Capt. Gary Henderson, Florida

May 8th, 2006

Yesterday, Once More

By Captain Gary (Flats Dude) Henderson
As I poled the little skiff with Ian, my oldest grandson, and his dad Pete aboard, around the flats looking for that one special red fish, I thought about Dad and me. A peaceful melancholy set in, not in a sad way perhaps, but in a way that silenced the birds and other marine noises that I look so forward to hearing on my waters of the Indian River. My thoughts took me back to yesterday when I was nine, and the excitement of the fishing trips my dad would take me on.

I seek counsel from my wife Linda now and again. She's brilliant when it comes to the minds of children, I'm not. I never had any kids of my own, but inherited Linda's two daughters, and later, seven grandkids that would eventually come along. April and Pete having four boys and Wendy having two boys and a little girl, the last born. Linda has a way of taking me back to my youth and reminding me how to see. Too often I get wrapped up in the adult that I think I'm supposed to be.

I had left Ian at home the week before, as his dad and I fished the flats. I knew his feelings were hurt, I could see it in his eyes when we returned with our stories. Something I knew, deep down, that had to be corrected; a wrong that had to be righted. There's nothing worse than hurting ones feelings, especially a child, nothing. But as the next weekend approached and they came to our house, I hesitated in inviting the boy to go, after all, this was serious fishing, and teaching Pete to handle the skiff wasn't going to be an easy task. I believe my dad's spirit gently nudged me in the direction where I knew I needed to go, were I had to go. And Linda's lesson allowed me to reach through that invisible curtain that separates the physical world from the other side where the wisdom of our foregoers haunt and yet remains within our reach as we need it.

I walked down to the shoreline of the lake behind the house. That's where I usually find him. He waits there at times when I need to ask him for reminders of lessons he once was able to teach me in person, but through the eyes of a boy I never understood, or didn't pay attention to.

Clearly I could see myself in my youth. I could feel my excitement of the upcoming fishing trips. I felt the fear of making a mistake that could disappoint my dad. But now I had understanding. Dad was never disappointed; his fears were the same as mine are now. Being able to see from both sides enabled me to visit yesterday through the eyes of today, and more importantly, the eyes of a child.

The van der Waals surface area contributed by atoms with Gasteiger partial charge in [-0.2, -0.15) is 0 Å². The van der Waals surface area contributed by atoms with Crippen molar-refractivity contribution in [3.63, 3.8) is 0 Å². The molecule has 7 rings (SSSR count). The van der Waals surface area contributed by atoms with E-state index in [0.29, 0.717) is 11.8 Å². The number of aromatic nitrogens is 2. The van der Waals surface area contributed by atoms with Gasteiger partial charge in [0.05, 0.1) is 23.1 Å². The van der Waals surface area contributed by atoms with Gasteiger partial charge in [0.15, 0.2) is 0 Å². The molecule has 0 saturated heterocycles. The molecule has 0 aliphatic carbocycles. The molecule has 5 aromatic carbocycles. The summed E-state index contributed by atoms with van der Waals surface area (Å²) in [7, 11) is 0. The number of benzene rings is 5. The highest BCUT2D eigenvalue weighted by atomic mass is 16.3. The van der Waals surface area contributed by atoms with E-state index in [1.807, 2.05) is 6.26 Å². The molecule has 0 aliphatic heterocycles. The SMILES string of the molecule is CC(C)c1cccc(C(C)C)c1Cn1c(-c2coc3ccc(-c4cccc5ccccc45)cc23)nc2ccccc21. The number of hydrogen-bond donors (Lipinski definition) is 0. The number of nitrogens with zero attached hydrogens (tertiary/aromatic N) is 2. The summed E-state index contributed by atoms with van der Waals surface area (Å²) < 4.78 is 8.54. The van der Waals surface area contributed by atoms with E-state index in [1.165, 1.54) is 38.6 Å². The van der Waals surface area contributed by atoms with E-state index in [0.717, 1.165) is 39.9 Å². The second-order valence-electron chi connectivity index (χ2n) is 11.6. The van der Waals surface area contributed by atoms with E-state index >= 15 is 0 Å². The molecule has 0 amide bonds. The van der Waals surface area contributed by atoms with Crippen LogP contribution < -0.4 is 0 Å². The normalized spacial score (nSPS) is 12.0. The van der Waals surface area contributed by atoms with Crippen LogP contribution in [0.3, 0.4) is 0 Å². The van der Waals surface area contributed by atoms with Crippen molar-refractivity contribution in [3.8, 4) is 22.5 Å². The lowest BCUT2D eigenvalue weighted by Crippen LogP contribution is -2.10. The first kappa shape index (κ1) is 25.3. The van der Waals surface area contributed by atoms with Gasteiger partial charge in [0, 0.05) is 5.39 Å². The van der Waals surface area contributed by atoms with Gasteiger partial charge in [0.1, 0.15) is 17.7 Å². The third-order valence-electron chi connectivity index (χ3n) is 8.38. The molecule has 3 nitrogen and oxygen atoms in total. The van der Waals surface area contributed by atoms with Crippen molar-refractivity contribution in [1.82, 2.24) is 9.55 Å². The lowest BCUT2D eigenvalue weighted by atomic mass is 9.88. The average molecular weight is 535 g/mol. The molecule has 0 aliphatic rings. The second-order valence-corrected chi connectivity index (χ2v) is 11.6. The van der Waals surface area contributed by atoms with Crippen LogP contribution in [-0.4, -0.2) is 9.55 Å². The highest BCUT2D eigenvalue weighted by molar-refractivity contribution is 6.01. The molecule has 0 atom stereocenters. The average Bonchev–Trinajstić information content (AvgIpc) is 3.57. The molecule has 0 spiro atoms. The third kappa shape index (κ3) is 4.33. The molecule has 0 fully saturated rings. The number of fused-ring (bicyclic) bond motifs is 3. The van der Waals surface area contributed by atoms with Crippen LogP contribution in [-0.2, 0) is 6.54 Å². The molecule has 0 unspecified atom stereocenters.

When they arrived, I took Ian outside to be alone and talk. The wisdom and understanding of a nine-year-old is incredible. I explained to him this would be the first of many trips to these waters I call home. It was time to set tradition, not only with Pete, but him. The same tradition that was given to me by Dad when I came of age to understand our waters, and all that belonged to them. It was time to learn respect, not of me, but that which surrounds us.

My concentration wasn't on the glistening and clear waters of the lagoon as I pushed the skiff southerly. I was back in that old, wooden skiff and my concentration was on that brown, cork bobber anxiously awaiting the sudden hit of a bluegill. I could smell the musty waters of the lake and feel the warmth of a summer's morning sun. I could hear Dad's voice as he spoke ever so quietly to me, coaxed me to listen to the sounds of the silence. It was yesterday once more, where tradition was being born.

'Til next time. ~ Capt. Gary

About Gary:

Gary grew up in central Florida and spent much of his youth fishing the lakes that dot the area. After moving a little closer to the coast, his interests changed from fresh to salt. Gary still visits his "roots" in the "lake behind the house."

He obtained his captain's license in the early '90's and fished the blue waters of the Atlantic for a little over twelve years. His interests in the beautiful shallow water flats in and around the famous Mosquito Lagoon came around twenty-five years ago. Even though Captain Gary doesn't professionally guide anymore, his respect of the waters will ever be present.

Gary began fly fishing and tying mostly saltwater patterns in the early '90's and has participated as a demo fly tier for the Federation of Fly Fishers on numerous occasions. He is a private fly casting and tying instructor and stained glass artist, creating mostly saltwater game fish in glass.

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